On Saturday night, my mind was going crazy from all the beauty I saw. I couldn’t sleep. The moon was full and bright. Visions of what I might see were before me. I decided to get up before dawn and stomp around the hills. I wanted to see what the beautiful icy vistas would like at sunrise. I left in the dark. I drove up our hill and then down and around our road. Around the big bend, here is the scene at dawn. The blueness of the light was amazing.
Across the road, there is a stately apple tree that our sheep have spent many an afternoon under hiding from the sun.
Up the road on East Hill, the sun was beginning to come up from behind the horizon.
It was 15 degrees and every little stalk of grass was covered with a thick coating of ice.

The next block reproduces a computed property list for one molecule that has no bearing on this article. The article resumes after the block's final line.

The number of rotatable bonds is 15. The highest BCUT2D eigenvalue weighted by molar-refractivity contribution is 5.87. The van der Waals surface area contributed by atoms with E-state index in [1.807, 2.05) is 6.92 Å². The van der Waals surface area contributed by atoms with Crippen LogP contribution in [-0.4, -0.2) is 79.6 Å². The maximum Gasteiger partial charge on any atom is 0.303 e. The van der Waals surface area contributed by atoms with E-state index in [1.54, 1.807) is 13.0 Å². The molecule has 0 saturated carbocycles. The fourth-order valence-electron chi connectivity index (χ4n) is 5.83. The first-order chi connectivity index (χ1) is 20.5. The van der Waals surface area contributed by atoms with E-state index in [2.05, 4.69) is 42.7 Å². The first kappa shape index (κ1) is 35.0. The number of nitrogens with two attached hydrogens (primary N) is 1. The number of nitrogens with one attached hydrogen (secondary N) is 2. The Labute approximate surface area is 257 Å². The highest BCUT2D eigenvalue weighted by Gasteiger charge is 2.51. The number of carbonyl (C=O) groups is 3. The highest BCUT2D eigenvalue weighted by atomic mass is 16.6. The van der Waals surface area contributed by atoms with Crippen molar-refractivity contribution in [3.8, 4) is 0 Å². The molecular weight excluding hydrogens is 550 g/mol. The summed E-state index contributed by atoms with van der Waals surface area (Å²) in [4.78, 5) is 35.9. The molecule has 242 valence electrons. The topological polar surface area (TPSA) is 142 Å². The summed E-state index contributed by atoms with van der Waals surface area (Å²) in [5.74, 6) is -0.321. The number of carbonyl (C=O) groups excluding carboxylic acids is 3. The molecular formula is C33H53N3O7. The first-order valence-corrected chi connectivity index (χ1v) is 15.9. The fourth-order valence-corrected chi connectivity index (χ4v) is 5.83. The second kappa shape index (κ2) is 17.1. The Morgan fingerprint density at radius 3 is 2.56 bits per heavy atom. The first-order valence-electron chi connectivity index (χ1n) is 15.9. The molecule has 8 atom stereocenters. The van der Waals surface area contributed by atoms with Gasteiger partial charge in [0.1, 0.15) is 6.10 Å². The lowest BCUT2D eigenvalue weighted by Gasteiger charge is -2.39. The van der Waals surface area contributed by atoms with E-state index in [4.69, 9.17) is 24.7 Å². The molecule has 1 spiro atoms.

I was the only one around - I still can't believe my fortune to have been there to see all this beauty.
On that side of town, everyone was hunkered down, trying to keep warm in their cold houses. People here are used to this kind of thing. Almost everyone has a wood stove so keeping warm isn't a problem. Cooking - just stick it in a cast iron pot on top of the stove. Let it simmer and supper will be done in about three hours. Country people have had to be resourceful before and they know how to survive without power for days - even if it isn't pleasant.
The sun started to rise higher in the sky and the light began to change.
These photos look so peaceful. Once I got used to the terrain and ice and taking care not to slip and hurt myself, I started to listen. I heard the ice falling as the wind rustled the trees - it was a a lovely tinkling sound. I had a brief moment when I wished I was a sound person with a tape recorder. As the folks started to wake up, I started to hear other noises - they weren't as pretty as tinkling ice. They were the roar of generators and chain saws. No more peace, but still alot of beauty.
By the time I left at 9:00 a.m., the sun was high in the sky. The road looked like this. I was pretty frozen but satisfied with myself for getting up so early on a Sunday. Thank goodness for wool socks, coat, hat, scarf, and mittens.